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Practice Definitions - Sexual Abuse
Sexual Abuse
Sexual Abuse is any act by which the perpetrator uses sexual contact in an impermissible way. Sexual abuse can occur against both adults and children.

Examples of Sexual Abuse:

Children:
  • Statutory rape (sex with an underage minor)
  • Molestation
  • Incest (sex with a relative)
  • Sexual exploitation
Adults:
  • Rape, including date rape and elder rape
  • Unwanted sexual touching
When Must You Bring a Lawsuit for Sexual Abuse?

Time is of the essence. Each state has a "statute of limitations," which is the time limit when you are permitted to bring a lawsuit. If you delay past this time period, you will be prohibited from bringing a lawsuit for sexual abuse. Consult with a local lawyer to learn more about the time limits for bringing a sexual abuse lawsuit in your area.

Criminal versus Civil Court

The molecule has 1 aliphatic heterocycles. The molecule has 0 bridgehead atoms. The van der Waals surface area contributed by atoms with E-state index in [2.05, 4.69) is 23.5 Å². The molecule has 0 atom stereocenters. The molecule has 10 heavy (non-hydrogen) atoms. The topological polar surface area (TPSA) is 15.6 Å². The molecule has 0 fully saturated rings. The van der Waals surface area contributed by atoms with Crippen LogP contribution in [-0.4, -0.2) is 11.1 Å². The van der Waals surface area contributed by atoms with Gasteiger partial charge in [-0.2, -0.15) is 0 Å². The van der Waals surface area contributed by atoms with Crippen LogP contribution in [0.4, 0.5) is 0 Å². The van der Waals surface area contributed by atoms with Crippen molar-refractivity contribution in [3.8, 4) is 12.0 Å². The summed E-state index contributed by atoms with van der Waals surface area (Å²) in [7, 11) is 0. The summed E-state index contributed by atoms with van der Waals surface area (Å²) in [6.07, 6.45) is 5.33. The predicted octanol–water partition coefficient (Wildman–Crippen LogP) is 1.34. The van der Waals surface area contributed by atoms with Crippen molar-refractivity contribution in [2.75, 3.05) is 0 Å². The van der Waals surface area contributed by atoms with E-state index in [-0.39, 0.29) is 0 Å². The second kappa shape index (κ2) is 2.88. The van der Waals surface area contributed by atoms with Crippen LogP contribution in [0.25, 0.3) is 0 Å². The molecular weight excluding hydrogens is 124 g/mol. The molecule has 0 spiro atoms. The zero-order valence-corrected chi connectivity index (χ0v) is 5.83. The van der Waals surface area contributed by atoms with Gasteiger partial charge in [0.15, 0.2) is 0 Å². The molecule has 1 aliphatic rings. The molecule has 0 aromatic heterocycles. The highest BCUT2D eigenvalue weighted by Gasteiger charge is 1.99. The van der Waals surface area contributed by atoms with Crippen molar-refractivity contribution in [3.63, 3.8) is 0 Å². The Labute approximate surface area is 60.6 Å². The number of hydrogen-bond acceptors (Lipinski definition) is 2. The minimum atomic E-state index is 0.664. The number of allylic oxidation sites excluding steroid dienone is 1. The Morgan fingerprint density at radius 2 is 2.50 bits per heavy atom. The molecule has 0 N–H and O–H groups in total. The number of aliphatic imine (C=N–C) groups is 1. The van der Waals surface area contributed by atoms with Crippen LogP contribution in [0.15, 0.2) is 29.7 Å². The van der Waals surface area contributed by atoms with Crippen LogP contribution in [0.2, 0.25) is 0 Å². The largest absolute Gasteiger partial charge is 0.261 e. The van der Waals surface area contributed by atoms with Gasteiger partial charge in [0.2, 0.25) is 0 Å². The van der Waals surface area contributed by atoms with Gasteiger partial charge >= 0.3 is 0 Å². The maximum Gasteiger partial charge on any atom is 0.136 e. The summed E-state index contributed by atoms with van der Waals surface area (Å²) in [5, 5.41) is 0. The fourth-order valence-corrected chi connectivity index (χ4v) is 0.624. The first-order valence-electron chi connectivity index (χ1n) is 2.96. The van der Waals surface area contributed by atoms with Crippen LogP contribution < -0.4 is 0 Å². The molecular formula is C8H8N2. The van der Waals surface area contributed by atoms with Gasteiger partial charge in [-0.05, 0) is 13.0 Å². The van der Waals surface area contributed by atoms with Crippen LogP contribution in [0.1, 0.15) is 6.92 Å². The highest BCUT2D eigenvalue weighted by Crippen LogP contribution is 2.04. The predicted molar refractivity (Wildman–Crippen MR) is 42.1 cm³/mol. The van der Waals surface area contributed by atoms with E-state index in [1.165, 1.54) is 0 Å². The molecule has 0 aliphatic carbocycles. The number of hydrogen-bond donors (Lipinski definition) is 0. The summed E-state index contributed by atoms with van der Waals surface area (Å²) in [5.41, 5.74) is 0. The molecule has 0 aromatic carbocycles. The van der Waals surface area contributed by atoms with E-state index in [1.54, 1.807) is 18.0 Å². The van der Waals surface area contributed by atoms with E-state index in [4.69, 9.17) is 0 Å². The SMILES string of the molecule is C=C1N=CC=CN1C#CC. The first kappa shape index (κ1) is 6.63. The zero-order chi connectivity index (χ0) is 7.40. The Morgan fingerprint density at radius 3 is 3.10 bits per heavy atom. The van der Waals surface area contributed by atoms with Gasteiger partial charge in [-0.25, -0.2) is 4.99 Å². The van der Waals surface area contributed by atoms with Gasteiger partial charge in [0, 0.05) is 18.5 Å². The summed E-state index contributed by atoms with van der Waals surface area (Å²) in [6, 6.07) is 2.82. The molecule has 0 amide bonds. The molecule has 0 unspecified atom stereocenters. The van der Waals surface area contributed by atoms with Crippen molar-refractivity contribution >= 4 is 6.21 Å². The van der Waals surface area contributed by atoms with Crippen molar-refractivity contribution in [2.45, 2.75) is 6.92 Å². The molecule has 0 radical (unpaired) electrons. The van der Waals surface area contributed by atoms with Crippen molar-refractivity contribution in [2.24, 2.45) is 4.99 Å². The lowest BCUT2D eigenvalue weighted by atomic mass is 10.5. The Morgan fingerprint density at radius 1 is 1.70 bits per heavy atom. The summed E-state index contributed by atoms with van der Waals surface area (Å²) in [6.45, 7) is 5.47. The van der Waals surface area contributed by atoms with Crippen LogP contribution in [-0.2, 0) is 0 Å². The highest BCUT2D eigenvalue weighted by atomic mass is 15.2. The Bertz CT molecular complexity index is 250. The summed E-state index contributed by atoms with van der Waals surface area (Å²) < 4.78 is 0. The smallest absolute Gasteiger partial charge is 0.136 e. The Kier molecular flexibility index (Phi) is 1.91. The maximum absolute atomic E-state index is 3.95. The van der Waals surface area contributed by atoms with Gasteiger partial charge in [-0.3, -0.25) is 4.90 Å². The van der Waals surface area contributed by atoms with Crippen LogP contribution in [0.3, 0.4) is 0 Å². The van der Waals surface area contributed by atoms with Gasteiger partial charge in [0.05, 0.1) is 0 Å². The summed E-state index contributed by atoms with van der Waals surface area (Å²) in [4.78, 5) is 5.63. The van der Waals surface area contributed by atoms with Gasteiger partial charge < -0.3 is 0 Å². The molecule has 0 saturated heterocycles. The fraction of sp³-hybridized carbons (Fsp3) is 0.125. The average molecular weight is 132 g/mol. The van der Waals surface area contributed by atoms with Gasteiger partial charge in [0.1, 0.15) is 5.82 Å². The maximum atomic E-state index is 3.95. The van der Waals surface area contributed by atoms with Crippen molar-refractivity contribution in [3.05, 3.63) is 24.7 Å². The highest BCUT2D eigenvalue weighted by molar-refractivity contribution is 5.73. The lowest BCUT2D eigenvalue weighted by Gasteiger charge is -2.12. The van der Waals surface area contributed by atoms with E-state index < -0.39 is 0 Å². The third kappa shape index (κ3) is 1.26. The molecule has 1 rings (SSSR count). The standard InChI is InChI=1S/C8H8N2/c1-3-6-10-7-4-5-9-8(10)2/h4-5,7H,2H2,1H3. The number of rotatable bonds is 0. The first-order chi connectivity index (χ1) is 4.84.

Criminal Sexual Abuse: a person is prosecuted by the district attorney's office for committing sexual abuse against a victim. If you are facing criminal charges, you are in criminal court and need a criminal defense lawyer.

Civil Sexual Abuse: involves the victim suing the person who committed the sexual abuse against them to recover damages for their injuries. If you want to sue someone for your sexual abuse injuries, or are being sued by the victim for money, you are in civil court and need an experienced personal injury lawyer.

Recovering Damages as a Victim of Sexual Abuse

Victims of sexual abuse often have a difficult time recovering for their losses. Most sexual abuse incidents involve individual abusers who do not have insurance or sufficient assets to pay for the victim's injuries. There are exemptions, such as when the abuser was a member of an organization (e.g. a church), or a person with a duty to report the abuse but failed to do so (e.g. a doctor).

If the person who committed the sexual abuse against you does have the ability to pay if you win a lawsuit against them, you may be able to recover for your damages, including:
  • Medical expenses
  • Loss of earning capacity
  • Pain and suffering
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